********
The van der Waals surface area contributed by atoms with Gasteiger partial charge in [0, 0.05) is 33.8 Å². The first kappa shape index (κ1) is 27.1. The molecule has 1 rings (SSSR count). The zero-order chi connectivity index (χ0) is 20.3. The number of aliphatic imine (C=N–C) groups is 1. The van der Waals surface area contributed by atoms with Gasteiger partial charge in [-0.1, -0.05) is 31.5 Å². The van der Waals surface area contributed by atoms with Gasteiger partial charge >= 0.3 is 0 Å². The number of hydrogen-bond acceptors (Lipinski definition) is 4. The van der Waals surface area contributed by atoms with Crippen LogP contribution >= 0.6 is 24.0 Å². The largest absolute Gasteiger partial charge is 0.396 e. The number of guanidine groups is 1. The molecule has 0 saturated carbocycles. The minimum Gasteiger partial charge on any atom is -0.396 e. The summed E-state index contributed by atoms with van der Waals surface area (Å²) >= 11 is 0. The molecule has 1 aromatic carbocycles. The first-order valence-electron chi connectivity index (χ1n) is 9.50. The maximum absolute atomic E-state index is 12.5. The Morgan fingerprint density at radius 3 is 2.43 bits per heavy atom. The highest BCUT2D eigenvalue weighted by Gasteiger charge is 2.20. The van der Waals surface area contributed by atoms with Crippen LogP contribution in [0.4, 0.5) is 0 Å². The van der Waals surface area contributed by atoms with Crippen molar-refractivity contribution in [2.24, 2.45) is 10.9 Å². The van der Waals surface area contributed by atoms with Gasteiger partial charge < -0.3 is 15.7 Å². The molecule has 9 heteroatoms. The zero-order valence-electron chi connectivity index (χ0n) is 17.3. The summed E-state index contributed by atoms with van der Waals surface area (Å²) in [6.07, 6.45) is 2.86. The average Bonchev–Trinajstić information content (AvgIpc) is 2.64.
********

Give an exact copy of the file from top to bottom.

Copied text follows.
The van der Waals surface area contributed by atoms with Gasteiger partial charge in [0, 0.05) is 33.8 Å². The first kappa shape index (κ1) is 27.1. The molecule has 1 rings (SSSR count). The zero-order chi connectivity index (χ0) is 20.3. The number of aliphatic imine (C=N–C) groups is 1. The van der Waals surface area contributed by atoms with Gasteiger partial charge in [-0.1, -0.05) is 31.5 Å². The van der Waals surface area contributed by atoms with Gasteiger partial charge >= 0.3 is 0 Å². The number of hydrogen-bond acceptors (Lipinski definition) is 4. The van der Waals surface area contributed by atoms with Crippen LogP contribution >= 0.6 is 24.0 Å². The largest absolute Gasteiger partial charge is 0.396 e. The number of guanidine groups is 1. The molecule has 0 saturated carbocycles. The minimum Gasteiger partial charge on any atom is -0.396 e. The summed E-state index contributed by atoms with van der Waals surface area (Å²) >= 11 is 0. The molecule has 1 aromatic carbocycles. The first-order valence-electron chi connectivity index (χ1n) is 9.50. The maximum absolute atomic E-state index is 12.5. The Morgan fingerprint density at radius 3 is 2.43 bits per heavy atom. The highest BCUT2D eigenvalue weighted by Gasteiger charge is 2.20. The van der Waals surface area contributed by atoms with Crippen LogP contribution in [0.4, 0.5) is 0 Å². The van der Waals surface area contributed by atoms with Crippen molar-refractivity contribution in [2.24, 2.45) is 10.9 Å². The van der Waals surface area contributed by atoms with Gasteiger partial charge < -0.3 is 15.7 Å². The molecule has 9 heteroatoms. The zero-order valence-electron chi connectivity index (χ0n) is 17.3. The summed E-state index contributed by atoms with van der Waals surface area (Å²) in [6.07, 6.45) is 2.86. The average Bonchev–Trinajstić information content (AvgIpc) is 2.64.